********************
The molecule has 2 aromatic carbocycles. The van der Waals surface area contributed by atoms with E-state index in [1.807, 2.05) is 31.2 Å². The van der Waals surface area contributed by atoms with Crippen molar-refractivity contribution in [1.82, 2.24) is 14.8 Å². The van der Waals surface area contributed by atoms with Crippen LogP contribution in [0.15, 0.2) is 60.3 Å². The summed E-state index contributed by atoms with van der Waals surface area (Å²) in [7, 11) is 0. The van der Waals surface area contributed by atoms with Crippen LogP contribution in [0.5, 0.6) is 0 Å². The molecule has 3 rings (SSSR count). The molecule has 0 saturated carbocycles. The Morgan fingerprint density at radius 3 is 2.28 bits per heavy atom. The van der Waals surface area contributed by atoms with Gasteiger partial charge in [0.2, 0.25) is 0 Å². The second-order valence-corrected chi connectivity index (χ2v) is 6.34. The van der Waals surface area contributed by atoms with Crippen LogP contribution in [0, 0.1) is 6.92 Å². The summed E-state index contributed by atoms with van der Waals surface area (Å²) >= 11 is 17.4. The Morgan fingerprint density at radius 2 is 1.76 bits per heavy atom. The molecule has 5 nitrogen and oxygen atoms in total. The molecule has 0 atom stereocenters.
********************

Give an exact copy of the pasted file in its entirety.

The molecule has 2 aromatic carbocycles. The van der Waals surface area contributed by atoms with E-state index in [1.807, 2.05) is 31.2 Å². The van der Waals surface area contributed by atoms with Crippen molar-refractivity contribution in [1.82, 2.24) is 14.8 Å². The van der Waals surface area contributed by atoms with Crippen LogP contribution in [0.15, 0.2) is 60.3 Å². The summed E-state index contributed by atoms with van der Waals surface area (Å²) in [7, 11) is 0. The van der Waals surface area contributed by atoms with Crippen LogP contribution in [0.5, 0.6) is 0 Å². The molecule has 3 rings (SSSR count). The molecule has 0 saturated carbocycles. The Morgan fingerprint density at radius 3 is 2.28 bits per heavy atom. The van der Waals surface area contributed by atoms with Gasteiger partial charge in [0.2, 0.25) is 0 Å². The second-order valence-corrected chi connectivity index (χ2v) is 6.34. The van der Waals surface area contributed by atoms with Crippen LogP contribution in [0, 0.1) is 6.92 Å². The summed E-state index contributed by atoms with van der Waals surface area (Å²) >= 11 is 17.4. The Morgan fingerprint density at radius 2 is 1.76 bits per heavy atom. The molecule has 5 nitrogen and oxygen atoms in total. The molecule has 0 atom stereocenters.